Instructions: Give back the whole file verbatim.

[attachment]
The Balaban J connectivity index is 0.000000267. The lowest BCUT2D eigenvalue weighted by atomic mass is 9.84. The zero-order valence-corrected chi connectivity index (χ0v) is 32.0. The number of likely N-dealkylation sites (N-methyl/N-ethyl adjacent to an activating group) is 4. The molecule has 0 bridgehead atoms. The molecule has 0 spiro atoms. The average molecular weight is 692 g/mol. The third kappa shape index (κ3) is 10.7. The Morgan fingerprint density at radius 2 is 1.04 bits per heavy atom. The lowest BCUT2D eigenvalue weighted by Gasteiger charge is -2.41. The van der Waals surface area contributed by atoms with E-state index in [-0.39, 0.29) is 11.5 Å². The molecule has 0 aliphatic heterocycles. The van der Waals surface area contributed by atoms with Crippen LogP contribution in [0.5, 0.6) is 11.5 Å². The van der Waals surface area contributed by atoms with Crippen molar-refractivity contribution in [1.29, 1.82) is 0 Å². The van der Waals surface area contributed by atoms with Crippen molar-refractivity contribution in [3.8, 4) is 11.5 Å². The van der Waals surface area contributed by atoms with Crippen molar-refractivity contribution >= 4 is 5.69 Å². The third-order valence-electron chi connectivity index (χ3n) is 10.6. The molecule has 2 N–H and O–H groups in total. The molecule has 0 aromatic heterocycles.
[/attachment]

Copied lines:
The Balaban J connectivity index is 0.000000267. The lowest BCUT2D eigenvalue weighted by atomic mass is 9.84. The zero-order valence-corrected chi connectivity index (χ0v) is 32.0. The number of likely N-dealkylation sites (N-methyl/N-ethyl adjacent to an activating group) is 4. The molecule has 0 bridgehead atoms. The molecule has 0 spiro atoms. The average molecular weight is 692 g/mol. The third kappa shape index (κ3) is 10.7. The Morgan fingerprint density at radius 2 is 1.04 bits per heavy atom. The lowest BCUT2D eigenvalue weighted by Gasteiger charge is -2.41. The van der Waals surface area contributed by atoms with E-state index in [-0.39, 0.29) is 11.5 Å². The molecule has 0 aliphatic heterocycles. The van der Waals surface area contributed by atoms with Crippen LogP contribution in [0.5, 0.6) is 11.5 Å². The van der Waals surface area contributed by atoms with Crippen molar-refractivity contribution in [1.29, 1.82) is 0 Å². The van der Waals surface area contributed by atoms with Crippen molar-refractivity contribution in [3.8, 4) is 11.5 Å². The van der Waals surface area contributed by atoms with Crippen molar-refractivity contribution >= 4 is 5.69 Å². The third-order valence-electron chi connectivity index (χ3n) is 10.6. The molecule has 2 N–H and O–H groups in total. The molecule has 0 aromatic heterocycles.